She often worked 9 a.m. to 9 p.m., five days a week. “They had me running out to buy them lunch,” she said. “They had me cleaning out the closets, emptying out the past season’s items.” Asked about her complaints, the fashion firm said, “We are very proud of our internship program, and we take all concerns of this kind very seriously.”
The takeaway from this? Go ahead and apply for unpaid internships, but ask for specifics about what you will be doing, and keep in mind the Department of Labor’s six rules for this kind of work:
- The internship, even though it includes actual operation of the facilities of the employer, is similar to training which would be given in an educational environment;
- The internship experience is for the benefit of the intern;
- The intern does not displace regular employees, but works under close supervision of existing staff;
- The employer that provides the training derives no immediate advantage from the activities of the intern; and on occasion its operations may actually be impeded;
- The intern is not necessarily entitled to a job at the conclusion of the internship; and
- The employer and the intern understand that the intern is not entitled to wages for the time spent in the internship.
If the description of the internship you are offered doesn’t bear much resemblance to educational training, you probably want to think twice about joining that particular team.
I’ve already written about the soberingly bad job market for new lawyers on this blog. Since my last post on the subject, the situation has gotten even worse. Here’s The New York Times on the subject in January:
a generation of J.D.’s face the grimmest job market in decades. Since 2008, some 15,000 attorney and legal-staff jobs at large firms have vanished, according to a Northwestern Law study. Associates have been laid off, partners nudged out the door and recruitment programs have been scaled back or eliminated.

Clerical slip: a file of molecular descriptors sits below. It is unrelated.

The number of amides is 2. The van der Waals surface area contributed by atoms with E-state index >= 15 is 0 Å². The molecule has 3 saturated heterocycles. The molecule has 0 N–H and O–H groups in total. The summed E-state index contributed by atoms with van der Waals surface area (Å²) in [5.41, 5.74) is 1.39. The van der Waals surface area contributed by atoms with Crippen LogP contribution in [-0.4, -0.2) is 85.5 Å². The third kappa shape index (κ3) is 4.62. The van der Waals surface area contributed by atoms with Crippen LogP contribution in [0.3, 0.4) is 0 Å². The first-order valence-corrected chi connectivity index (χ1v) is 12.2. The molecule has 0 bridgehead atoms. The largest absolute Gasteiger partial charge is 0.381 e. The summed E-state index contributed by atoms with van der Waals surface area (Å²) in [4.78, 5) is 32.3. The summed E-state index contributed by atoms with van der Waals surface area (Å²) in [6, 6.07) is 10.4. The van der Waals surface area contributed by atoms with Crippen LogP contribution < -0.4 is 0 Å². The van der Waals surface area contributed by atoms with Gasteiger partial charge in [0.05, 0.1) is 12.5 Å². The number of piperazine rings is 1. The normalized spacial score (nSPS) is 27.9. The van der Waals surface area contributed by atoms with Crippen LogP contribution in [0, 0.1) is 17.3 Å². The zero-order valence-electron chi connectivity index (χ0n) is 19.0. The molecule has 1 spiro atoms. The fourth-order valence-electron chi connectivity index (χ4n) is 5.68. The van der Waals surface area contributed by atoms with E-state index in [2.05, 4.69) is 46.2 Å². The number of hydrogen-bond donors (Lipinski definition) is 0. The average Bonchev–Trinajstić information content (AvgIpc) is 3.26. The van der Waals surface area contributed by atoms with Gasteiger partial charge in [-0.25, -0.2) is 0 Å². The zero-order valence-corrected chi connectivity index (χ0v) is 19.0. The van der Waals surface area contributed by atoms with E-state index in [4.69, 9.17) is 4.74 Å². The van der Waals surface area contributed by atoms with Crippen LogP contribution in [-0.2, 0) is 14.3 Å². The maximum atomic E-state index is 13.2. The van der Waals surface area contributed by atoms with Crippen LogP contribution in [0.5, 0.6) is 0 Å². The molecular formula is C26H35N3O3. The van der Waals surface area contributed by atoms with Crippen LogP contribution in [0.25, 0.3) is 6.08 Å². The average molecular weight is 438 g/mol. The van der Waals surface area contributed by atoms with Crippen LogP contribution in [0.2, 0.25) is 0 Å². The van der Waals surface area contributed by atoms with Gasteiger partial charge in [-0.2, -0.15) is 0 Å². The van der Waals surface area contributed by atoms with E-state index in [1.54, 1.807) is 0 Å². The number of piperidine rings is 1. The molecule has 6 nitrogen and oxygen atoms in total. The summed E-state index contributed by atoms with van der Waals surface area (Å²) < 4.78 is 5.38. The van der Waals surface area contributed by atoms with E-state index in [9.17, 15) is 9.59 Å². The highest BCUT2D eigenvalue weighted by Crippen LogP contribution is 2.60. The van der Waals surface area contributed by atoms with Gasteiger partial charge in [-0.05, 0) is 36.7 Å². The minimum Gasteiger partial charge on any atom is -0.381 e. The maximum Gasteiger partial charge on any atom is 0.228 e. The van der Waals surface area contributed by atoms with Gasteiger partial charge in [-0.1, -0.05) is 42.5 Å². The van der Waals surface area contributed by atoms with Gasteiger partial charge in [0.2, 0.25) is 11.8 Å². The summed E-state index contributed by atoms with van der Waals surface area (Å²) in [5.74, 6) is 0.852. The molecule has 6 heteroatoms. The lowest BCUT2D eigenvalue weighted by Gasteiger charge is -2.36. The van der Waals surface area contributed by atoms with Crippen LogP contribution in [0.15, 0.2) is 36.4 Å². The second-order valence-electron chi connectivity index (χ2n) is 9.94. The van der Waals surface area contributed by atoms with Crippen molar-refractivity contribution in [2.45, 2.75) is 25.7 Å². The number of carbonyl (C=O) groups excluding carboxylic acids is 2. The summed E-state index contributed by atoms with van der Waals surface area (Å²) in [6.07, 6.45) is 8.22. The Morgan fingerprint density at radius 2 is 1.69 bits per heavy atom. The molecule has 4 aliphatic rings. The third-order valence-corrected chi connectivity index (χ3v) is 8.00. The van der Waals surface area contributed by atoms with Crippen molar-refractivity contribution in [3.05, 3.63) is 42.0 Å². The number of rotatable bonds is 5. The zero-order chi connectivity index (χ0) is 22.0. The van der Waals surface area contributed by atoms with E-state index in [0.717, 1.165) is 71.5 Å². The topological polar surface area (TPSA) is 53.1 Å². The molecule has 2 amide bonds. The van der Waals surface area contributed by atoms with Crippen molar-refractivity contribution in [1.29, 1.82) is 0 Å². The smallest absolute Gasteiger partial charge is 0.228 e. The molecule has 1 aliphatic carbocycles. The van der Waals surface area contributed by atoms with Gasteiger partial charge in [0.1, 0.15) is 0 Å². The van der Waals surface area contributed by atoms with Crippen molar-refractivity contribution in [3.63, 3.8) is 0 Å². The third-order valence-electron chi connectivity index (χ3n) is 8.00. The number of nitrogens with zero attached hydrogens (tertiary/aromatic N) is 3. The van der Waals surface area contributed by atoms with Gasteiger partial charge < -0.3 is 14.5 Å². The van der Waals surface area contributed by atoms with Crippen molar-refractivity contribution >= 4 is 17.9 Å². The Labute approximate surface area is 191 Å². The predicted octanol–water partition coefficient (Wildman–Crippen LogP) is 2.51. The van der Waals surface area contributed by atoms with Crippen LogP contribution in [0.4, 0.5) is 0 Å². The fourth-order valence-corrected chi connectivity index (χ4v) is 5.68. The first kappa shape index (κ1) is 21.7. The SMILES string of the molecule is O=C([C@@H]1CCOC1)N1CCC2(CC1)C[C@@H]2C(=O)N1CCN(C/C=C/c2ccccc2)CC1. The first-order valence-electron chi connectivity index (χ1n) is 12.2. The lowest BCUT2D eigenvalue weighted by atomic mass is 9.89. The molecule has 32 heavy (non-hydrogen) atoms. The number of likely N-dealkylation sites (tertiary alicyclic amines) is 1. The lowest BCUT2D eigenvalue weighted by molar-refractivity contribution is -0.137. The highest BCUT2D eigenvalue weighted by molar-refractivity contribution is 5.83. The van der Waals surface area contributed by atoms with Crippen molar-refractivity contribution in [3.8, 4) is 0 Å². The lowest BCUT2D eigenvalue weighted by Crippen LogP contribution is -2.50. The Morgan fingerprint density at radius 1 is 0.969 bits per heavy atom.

But wait, it gets even worse, the NYTimes has just released a disturbing expose on law schools that give students first year tuition scholarships, tell them that they can keep the scholarship as long as they keep their grades at a B level or so, but don’t tell them that many of those recipients lose their grant right quick.
At Golden Gate and other law schools nationwide, students are graded on a curve, which carefully rations the number of A’s and B’s, as well as C’s and D’s, awarded each semester. That all but ensures that a certain number of students — at Golden Gate, it could be in the realm of 70 students this year — will lose their scholarships and wind up paying full tuition in their second and third years.
Think law school is a sure bet to a great career? Read on.
From The Wall Street Journal.
“The situation is so bleak that some students and industry experts are rethinking the value of a law degree, long considered a ticket to financial security. If students performed well, particularly at top-tier law schools, they could count on jobs at corporate firms where annual pay starts as high as $160,000 and can top out well north of $1 million. While plenty of graduates are still set to embark on that career path, many others have had their dreams upended.”
My cat Henry is obviously a little skittish about the smart phone exposure, but she gets back to her nap soon enough (yes; Henry is a she. It’s a long story).